Engineers also found it advantageous to run side windows at all times, not just at high-speed courses. Doing so keeps air attached to the sides of the car where it can act on the rear wing to boost down force, without increasing wing angle and drag. A so-called wicker bill, a vertical piece attachedto the back edge of the wing 15-mm tall ( minimum) and perpendicular to airflow, keeps air attached to the wing and adds down force, but at the expense of drag. It also creates a lowpressure zone behind the wing to accelerate air moving beneath it, which boosts wing efficiency. Engineers adjust wicker-bill height for track type. For example, a tall wicker bill is used on street courses to give high down force at low speeds for cornering. Conversely, highspeed tracks such as Le Mans where speeds top 180 mph require a shorter wicker bill and less wing angle of attack.
A CFD software package called Raven from Raven CFD, Mooresville, N.C., helps engineers identify the basic shapes for aerodynamic surfaces. Raven was originally developed for the modeling of missiles and provides clean, stable solutions at high flow velocities. Conventional off-the-shelf automotive CFD tools, in contrast, are designed to model low-speed flow and tend to fall short at speeds of 150 to 180 mph that the C6-R hits on the track.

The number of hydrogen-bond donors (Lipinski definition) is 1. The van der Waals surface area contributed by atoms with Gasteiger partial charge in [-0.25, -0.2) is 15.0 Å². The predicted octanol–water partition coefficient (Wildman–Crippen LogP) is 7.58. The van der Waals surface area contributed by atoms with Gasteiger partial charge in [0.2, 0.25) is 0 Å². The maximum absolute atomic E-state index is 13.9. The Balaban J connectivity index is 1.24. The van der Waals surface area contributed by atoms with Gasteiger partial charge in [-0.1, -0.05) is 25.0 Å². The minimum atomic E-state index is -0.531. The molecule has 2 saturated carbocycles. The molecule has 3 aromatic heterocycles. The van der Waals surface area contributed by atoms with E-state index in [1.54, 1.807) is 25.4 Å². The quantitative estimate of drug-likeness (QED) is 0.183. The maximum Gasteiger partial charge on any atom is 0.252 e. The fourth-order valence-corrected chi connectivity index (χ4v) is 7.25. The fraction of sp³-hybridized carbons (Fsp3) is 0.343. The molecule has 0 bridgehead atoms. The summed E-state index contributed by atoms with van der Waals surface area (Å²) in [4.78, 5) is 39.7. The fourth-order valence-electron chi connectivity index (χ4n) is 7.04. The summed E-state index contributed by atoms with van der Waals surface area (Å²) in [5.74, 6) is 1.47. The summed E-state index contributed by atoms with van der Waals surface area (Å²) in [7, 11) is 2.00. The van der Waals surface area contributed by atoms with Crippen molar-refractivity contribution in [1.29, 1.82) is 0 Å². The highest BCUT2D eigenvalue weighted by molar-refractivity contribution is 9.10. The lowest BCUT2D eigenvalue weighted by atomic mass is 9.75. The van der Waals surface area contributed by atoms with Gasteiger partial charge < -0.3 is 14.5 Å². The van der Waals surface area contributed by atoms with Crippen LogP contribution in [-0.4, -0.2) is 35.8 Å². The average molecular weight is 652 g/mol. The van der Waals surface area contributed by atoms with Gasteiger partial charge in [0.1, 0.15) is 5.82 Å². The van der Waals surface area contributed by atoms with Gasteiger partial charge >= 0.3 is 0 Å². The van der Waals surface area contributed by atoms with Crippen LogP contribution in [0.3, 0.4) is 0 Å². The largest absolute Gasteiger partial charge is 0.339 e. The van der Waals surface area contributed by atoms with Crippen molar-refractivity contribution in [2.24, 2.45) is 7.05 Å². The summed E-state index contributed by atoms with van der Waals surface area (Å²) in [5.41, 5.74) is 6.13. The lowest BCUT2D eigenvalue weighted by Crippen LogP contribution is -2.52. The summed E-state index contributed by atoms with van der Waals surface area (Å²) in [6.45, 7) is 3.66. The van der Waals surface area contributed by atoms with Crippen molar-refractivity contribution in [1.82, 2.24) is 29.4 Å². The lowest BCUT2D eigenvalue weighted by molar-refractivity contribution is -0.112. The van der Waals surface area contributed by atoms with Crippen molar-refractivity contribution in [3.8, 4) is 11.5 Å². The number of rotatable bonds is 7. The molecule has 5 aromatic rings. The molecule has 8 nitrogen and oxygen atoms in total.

CFD points designs in the right direction but it's not the final say. Engineers also physically test the hardware on the track and at a retired air base in northern Michigan. A two-mile-long airplane runway lets race cars run at top speed for about 9 sec, then coast down while potentiometers measure spring displacements. Down force is calculated from known spring rates. Drag is figured from motor torque, rpm, and coast-down time. The threelegged approach — CFD, track, and coast-down testing — also helps quantify car stability under braking and acceleration.